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MAJOR PLAYERS IN THE MARKET LOOK ABROAD: ITALIAN CERAMIC TILE PRODUCERS LEAD THE WORLD
A business can internationalize by restricting itself to seeking out commercial channels abroad, or it can do so by becoming a player in world production. Italy’s makers of ceramic tiles have embarked resolutely on the second path. This is not a new phenomenon: Modena and Reggio Emilia, the historic capitals of tile manufacture, first began putting down roots abroad in the early 1980s. At a time when markets outside Europe seemed distant and unappealing, ceramics manufacturers in Italy had already transplanted entire branches of their companies into such unknown territories as Russia, the USA and Africa.
The way in which the global economy has evolved in the last twenty years leads one to conclude that their choice of operating field was a truly “prophetic” reading of the market. The financial collapse of 2009, descending without warning, has been left behind thanks to the well-developed international network built up over the years by the Italian producers. Quite unexpectedly, both the joint venture companies working in the field of extraction and the showrooms that the Italian ceramics industry have established around the world have balanced out the effects of a loss of production, which has mainly upset the internal markets. Nowadays, the picture of a nationally-based market has become a thing of the past: it is exports that drive the whole sector and take up the main quota of Italian production, up 4.9% in 2010.
Franco Manfredini, president of Confindustria ceramica explained the situation: “The Italian ceramic tile industry, thanks to an export quota equivalent to 70% of production, is amongst the very top sectors in Italy in relation to overseas turnover. Thanks to the support given by the developed nations in Europe and North Africa, in many of which Italian-made ceramics constitute the market leader, we have been able to promote appreciation of these important materials for living.” The growth in sales, again with reference to 2010, amounts to +2.7% in relation to overseas commerce, contrasting with an internal loss of 3.5%.
The provisional figures for 2011 indicate a rise: production should touch +3.6% and sales a healthy +2.7%, almost all of it destined for overseas. The substantial increase in turnover is as always due to net exports, rising from 4.5 in 2009 to an estimated 4.7 million Euros last year. Few hints of the crisis remain, while the international role of the sector is on the rise almost everywhere. These are the increases in sales forecast for 2011 in the main foreign export markets: Western Europe (+1.4%), Central-Eastern Europe (+5.5%), the Balkan states (+0.8%), the NAFTA states (+2.1%), North Africa and the Middle East (+5.9%), the Far East (+2.9%), Latin America (+3.2%), and the Gulf States (+5.2%).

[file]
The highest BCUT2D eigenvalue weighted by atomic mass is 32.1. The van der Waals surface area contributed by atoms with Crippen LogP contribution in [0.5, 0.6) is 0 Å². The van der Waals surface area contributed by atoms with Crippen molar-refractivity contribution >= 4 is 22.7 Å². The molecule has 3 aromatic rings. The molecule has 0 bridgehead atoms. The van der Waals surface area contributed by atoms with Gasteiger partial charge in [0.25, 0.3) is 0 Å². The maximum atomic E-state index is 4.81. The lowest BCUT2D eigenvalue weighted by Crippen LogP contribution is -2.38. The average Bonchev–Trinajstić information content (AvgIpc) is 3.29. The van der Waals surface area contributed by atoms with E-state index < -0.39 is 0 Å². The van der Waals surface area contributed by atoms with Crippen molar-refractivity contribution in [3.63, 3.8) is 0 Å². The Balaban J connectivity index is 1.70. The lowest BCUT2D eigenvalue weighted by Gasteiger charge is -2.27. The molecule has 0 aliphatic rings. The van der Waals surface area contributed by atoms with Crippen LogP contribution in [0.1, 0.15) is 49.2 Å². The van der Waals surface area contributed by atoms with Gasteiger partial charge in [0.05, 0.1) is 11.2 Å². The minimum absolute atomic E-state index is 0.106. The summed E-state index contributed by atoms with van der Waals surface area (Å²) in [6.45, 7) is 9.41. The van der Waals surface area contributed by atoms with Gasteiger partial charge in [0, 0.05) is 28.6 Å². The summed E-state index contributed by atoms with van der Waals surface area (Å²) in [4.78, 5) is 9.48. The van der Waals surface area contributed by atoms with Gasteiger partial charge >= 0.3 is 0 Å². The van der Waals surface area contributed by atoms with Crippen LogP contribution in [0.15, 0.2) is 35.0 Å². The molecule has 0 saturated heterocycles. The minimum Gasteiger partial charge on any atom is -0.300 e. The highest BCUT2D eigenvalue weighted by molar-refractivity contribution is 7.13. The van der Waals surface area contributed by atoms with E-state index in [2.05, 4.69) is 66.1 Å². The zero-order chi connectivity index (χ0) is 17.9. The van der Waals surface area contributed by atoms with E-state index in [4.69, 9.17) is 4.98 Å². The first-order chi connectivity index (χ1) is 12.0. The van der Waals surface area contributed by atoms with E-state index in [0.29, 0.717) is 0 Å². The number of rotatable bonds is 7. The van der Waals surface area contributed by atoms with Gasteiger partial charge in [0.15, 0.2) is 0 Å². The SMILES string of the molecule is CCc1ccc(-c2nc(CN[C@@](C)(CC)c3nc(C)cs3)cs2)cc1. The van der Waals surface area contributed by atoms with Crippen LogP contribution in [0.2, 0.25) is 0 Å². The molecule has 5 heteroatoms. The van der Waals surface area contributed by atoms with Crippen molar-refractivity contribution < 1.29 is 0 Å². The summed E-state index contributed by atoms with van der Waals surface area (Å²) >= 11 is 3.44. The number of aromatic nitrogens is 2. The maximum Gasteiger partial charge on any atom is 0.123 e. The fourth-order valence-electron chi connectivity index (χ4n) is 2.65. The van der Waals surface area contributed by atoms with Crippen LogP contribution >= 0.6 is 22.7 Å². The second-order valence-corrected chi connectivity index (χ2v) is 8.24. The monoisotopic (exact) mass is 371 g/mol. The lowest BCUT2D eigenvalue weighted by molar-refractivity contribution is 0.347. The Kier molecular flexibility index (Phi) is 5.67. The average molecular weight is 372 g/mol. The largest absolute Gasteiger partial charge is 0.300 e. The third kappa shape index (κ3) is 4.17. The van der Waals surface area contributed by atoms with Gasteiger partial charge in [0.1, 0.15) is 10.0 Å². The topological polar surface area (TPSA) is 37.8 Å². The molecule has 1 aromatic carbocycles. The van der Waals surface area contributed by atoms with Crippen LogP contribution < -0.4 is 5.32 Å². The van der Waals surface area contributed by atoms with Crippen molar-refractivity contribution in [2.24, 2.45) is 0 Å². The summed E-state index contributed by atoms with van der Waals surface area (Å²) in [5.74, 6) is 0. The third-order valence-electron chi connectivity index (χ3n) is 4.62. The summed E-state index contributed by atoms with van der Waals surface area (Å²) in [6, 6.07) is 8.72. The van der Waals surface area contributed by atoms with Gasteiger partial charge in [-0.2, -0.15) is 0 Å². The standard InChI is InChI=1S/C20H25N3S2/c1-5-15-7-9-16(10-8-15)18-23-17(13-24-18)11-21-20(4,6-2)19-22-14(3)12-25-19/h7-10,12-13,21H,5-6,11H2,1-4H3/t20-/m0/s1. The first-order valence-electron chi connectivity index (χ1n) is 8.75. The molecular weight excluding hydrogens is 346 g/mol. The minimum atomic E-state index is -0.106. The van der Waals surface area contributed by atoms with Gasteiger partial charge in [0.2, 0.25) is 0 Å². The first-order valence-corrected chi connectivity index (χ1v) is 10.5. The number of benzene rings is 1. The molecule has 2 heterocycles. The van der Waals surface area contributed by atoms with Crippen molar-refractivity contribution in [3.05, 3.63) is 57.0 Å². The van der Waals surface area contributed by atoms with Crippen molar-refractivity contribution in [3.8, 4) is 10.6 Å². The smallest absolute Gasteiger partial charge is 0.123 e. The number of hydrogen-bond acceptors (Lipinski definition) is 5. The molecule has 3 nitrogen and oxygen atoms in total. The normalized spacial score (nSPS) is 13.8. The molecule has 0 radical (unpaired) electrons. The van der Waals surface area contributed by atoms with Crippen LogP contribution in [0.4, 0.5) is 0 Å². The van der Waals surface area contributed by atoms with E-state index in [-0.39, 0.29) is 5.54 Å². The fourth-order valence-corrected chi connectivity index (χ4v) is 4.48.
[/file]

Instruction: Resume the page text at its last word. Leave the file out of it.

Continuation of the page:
Establishing one’s business in foreign countries and diversifying one’s production base does not necessarily imply a loss of identity. Italian tile producers are determined to maintain a local tradition which has always been synonymous with high quality. The process put in train to obtain the European Union “made in” denomination answers to this precise requirement. This certification will soon figure on all Italian production, beginning with leading products such as the well-known “grès porcellanato”. The certification dossier has been on the table since 2005, and the green disc is soon to be awarded by the community authorities. As Manfredi explains: “Today, the challenge is to manage the export markets as best as possible, starting from those within the union with whom we are working for the introduction of an obligatory marking to show the origin of materials for all ceramic tiles bought from extra-community countries”. Thus, the Italian tile producers demonstrate how they are active players in the search for quality, confirming a leadership that has made this ceramics industry one of the stars of the national economy.